It feels a bit as though the students of BC, including myself, are being used as a social battering ram, a conveniently low-risk group to socially experiment upon with public policy inventions. More importantly, the plan is legitimately concerning for students who are immunocompromised or live in high-risk households. A friend of mine attending a large public school has moderately severe asthma and is classified as high-risk. For people like him, the extent of the explanation on the government website is a nebulous bullet point asserting that there will be “options for students with underlying complex medical needs.” What exactly are these options? Will there be sufficient online instruction, and who will be able to receive it? There are a lot of questions the BC government needs to answer in the next month before schools reopen.
Alternative approaches to reopening
Frankly, it is unclear to me what the solution to these challenges are, and I confess that uninhibited criticism of government policy is hardly a productive objective for this article. I’ll be the first to say that in-classroom instruction is incredibly valuable in comparison to online alternatives. These days, my main form of social interaction is making eye contact with my neighbour’s cat. Less trivially, for students with learning disabilities, or who live in unsafe households, prolonged online education could be extremely disruptive. As well, some parents of young children faced mental health issues during quarantine, and balancing childcare with careers was for many an unmanageable task.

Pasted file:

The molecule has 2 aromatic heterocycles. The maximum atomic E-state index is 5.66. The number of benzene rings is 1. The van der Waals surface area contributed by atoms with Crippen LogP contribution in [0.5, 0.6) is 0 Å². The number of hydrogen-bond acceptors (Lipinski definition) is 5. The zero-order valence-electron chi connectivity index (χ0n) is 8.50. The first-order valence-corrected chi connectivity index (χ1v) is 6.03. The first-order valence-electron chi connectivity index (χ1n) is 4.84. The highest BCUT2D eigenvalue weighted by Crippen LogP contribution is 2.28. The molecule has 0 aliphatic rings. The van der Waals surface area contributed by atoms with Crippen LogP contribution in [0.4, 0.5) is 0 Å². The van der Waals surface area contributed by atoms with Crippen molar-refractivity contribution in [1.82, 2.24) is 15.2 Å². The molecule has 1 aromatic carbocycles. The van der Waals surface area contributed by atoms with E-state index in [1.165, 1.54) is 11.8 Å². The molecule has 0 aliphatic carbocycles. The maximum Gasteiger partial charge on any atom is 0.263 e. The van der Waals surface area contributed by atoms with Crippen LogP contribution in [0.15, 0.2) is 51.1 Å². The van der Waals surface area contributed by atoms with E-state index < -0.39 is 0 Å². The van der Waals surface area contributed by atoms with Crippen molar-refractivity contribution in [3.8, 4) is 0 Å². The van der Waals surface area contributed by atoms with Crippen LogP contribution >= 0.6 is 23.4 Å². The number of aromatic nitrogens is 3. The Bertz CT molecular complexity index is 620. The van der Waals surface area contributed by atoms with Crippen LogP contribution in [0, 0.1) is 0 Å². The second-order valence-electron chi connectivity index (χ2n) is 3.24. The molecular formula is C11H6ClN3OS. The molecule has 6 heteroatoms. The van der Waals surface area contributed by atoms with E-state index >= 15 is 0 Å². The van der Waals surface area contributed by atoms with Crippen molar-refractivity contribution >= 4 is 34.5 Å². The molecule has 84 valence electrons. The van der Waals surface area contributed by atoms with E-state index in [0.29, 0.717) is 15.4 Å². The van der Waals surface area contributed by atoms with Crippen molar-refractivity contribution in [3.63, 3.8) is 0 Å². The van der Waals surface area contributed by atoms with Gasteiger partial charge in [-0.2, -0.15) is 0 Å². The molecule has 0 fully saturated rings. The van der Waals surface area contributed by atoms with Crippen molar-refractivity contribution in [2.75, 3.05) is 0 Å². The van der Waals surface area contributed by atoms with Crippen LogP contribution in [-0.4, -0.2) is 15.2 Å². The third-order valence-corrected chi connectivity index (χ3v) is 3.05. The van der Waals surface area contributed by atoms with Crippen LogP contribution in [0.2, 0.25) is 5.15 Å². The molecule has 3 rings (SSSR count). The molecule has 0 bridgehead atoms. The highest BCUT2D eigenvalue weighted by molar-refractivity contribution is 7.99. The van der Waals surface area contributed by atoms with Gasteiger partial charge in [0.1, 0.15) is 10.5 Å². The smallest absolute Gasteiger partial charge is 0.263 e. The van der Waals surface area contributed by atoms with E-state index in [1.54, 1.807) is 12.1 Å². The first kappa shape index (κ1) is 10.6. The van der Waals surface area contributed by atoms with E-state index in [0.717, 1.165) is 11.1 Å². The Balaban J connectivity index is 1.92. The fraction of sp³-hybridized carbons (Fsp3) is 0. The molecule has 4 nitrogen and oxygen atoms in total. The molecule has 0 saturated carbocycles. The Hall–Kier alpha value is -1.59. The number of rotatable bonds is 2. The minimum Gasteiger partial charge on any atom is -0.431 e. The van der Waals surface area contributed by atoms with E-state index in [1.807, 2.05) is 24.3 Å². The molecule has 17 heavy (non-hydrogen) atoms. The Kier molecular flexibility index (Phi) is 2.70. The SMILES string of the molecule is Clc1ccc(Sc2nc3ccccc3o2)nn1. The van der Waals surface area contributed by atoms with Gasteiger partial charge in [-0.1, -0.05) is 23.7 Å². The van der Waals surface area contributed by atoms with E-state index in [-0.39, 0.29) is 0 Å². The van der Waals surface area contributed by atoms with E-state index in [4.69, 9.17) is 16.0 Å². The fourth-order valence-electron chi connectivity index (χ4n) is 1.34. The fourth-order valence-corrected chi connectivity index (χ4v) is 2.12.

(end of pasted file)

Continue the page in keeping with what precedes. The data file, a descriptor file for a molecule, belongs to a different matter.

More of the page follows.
To me—and I am by no means qualified to provide expert commentary on public health in this circumstance, so take this with a grain of salt—the most logically intuitive solution would appear to be mandatory mask-wearing policies, in common areas if not in classrooms. Given that physical distancing will not be possible in a significant amount of these cases, masks can mitigate this risk, and they have a relatively low social cost. The BC government’s webpage says that “masks will be available upon request,” but are not mandatory, because wearing a mask is “a personal choice that will always be respected.” Even on buses, when students will inevitably be in close proximity to other students outside of their cohort, masks are still not mandatory, shockingly enough.
This is an inadequate approach, and many doctors agree: Dr. Wei Li, a doctor from Burnaby, is filing an application which suggests mandatory mask rules in indoor spaces including schools. Other provinces have taken this into consideration; for instance, Alberta’s school reopening plan includes mandatory masks, as does Ontario’s, and even more provinces have specific rules surrounding masks on school buses. Dr. Bonnie Henry has described mask policies as “heavy handed,” and that is perhaps true in some circumstances, but I figure it can’t do any harm, and if the cohorts are going to be fairly large, it seems like a good insurance policy at the very least.
The BC government plans to release more details on the plan on August 26th, giving school administrators under two weeks to implement changes before schools open. Until then, ambiguity around the logistical realities of the reopening plan persists.